The Recurring Revenue Revolution: Ten Years Of Change

GoRecurring 27 October 2022
The Recurring Revenue Revolution: Ten Years Of Change

Over the last decade, the world has seen a seismic shift towards the adoption of the subscription-based business model. Companies have woken up to the potential of recurring revenue streams, whilst consumers enjoy the convenience, flexibility, and affordability of making the switch – in business terms, moving specific purchases from a capital expense to an operating expense.

When Subscription Factory founder, Timo Zuidgeest, started the business in 2013, the subscription economy mostly consisted of software as a service (SaaS) company. Today, they help businesses across multiple industries implement recurring revenue models, from connected services to contact lenses.

In this blog post, Timo shares his insights into what’s changed over the last decade and why there’s been a revolution in recurring revenue models.

Early Innovators

Subscription services have existed for decades in the form of physical products like magazines and newspapers, and services like milk delivery. So the subscription-based business model in itself is nothing new. What’s changed is the way in which innovators have used it to disrupt other industries.

In consumer markets, streaming giants Netflix, for film and television series content, and Spotify, for music and music video streaming, were notable pioneers of subscription services, blazing the trail for everything that’s followed since. was one of the first major software providers to transition from the transactional licence model to a subscription-based one.

In both cases, these new models challenged existing ways of selling products and services, and the early innovators have ended up becoming market leaders.

Key Drivers Of Change

Moving to a recurring revenue model can be driven by a range of factors. It might be championed by a CFO, and driven by finance, or it could be kickstarted in response to the competition, launching a rival subscription model to stay competitive.

An obvious example would be the slew of streaming services which followed in the wake of Netflix, such as Amazon Prime Video, Disney+, and Apple TV+. Another common driver is the current trend to offer solutions that unburden consumers from everyday chores, such as food boxes, and repeat deliveries of commonly used household items.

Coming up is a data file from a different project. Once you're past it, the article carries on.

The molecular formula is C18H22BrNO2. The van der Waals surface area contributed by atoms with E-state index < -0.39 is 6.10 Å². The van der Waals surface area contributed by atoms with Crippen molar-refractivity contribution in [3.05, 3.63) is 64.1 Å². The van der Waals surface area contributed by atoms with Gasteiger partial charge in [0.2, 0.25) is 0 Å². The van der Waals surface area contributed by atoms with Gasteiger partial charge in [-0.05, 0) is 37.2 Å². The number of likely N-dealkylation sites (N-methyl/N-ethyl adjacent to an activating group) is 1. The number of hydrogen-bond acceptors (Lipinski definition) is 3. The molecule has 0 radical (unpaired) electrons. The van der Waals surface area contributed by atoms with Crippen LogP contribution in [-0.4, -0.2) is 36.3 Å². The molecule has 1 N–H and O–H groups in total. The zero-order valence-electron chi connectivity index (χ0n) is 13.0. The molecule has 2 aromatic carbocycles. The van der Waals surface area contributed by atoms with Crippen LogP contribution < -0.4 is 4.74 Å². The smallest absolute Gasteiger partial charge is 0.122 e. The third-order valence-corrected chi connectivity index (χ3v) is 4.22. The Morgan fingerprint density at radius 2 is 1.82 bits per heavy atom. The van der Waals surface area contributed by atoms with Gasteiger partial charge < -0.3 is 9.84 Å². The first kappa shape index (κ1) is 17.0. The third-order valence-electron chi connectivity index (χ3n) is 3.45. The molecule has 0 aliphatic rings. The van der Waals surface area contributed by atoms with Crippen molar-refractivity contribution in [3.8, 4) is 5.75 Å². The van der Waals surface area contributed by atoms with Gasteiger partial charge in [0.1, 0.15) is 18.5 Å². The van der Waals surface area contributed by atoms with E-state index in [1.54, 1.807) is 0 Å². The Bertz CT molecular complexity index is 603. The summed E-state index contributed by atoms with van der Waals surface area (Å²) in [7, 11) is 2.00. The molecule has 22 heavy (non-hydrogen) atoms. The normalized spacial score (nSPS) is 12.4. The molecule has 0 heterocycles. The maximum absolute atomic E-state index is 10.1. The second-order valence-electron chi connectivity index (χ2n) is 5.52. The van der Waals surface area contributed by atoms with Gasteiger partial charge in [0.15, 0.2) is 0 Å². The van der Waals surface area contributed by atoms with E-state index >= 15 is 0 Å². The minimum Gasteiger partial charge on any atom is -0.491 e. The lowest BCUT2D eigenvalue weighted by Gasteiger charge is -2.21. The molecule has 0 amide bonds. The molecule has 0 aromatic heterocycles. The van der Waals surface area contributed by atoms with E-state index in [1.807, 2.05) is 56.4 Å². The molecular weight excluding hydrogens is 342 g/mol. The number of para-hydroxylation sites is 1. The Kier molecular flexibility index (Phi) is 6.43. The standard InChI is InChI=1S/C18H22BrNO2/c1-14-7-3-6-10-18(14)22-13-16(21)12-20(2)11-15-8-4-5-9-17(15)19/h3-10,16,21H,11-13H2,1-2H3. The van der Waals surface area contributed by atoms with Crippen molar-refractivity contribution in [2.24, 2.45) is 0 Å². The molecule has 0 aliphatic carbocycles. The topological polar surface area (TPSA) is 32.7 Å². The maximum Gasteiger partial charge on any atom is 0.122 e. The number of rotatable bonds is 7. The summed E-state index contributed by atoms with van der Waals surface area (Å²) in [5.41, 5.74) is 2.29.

In the last ten years, there’s been a marked shift in people’s attitudes towards subscribing to products as opposed to owning them. For example, the music industry has seen a gradual transition from purchasing music in physical formats, such as CDs, through digital music sales, via vendors such as Apple’s iTunes Store, to streaming services like Spotify, which enable customers to stream any music they like for the equivalent monthly price of a CD.

Building a business model around recurring payments not only gives companies a more predictable revenue stream, but for companies like Adobe, who moved their software products from a one-time licence fee to a monthly subscription, it can also help to counter fraud.

Increasingly, customers are choosing the convenience of subscriptions over ownership – and it’s hidden expenses.

Removing The Cost Of Ownership

Many traditional businesses are transforming the way they do business by finding new and innovative ways to offer subscription-based services that make people’s lives easier.

By removing the cost of ownership and the associated maintenance and repair costs, the subscription model offers consumers flexibility and freedom to dip in and out of products and services as and when they need them. In recent years, this attitude has spread into a variety of industries, and through companies such as Swapfiets, which offer bike rental services and servicing for a fixed monthly-fee, it’s grown to encompass a broad range of products and services.

Directly offering a subscription service means companies are able to get closer to their customers, understanding who they are and learning what other products or services might be of interest to them. For example, you might purchase an electric toothbrush and then subscribe to a monthly delivery of replacement toothbrush heads.

Established businesses develop hybrid business models which combine transactional and subscription services to create new monetization schemes. In the automotive industry, a customer might purchase a car and then subscribe to a service that unlocks extra features to enhance their driving experience, or covers the cost of servicing and maintenance.

Getting Support With The Subscription Model

Around the world, all kinds of businesses are adopting a recurring revenue model, but sometimes they can underestimate the challenges associated with getting started, evolving, or transitioning. That’s where Subscription Factory can help.

Subscription Factory has over a decade’s experience in helping businesses get started and take their subscription services to the next level. Find out more about what we do and how we help businesses like yours implement a recurring revenue model by joining us for a live event this autumn.

Register for your place at GoRecurring 2022.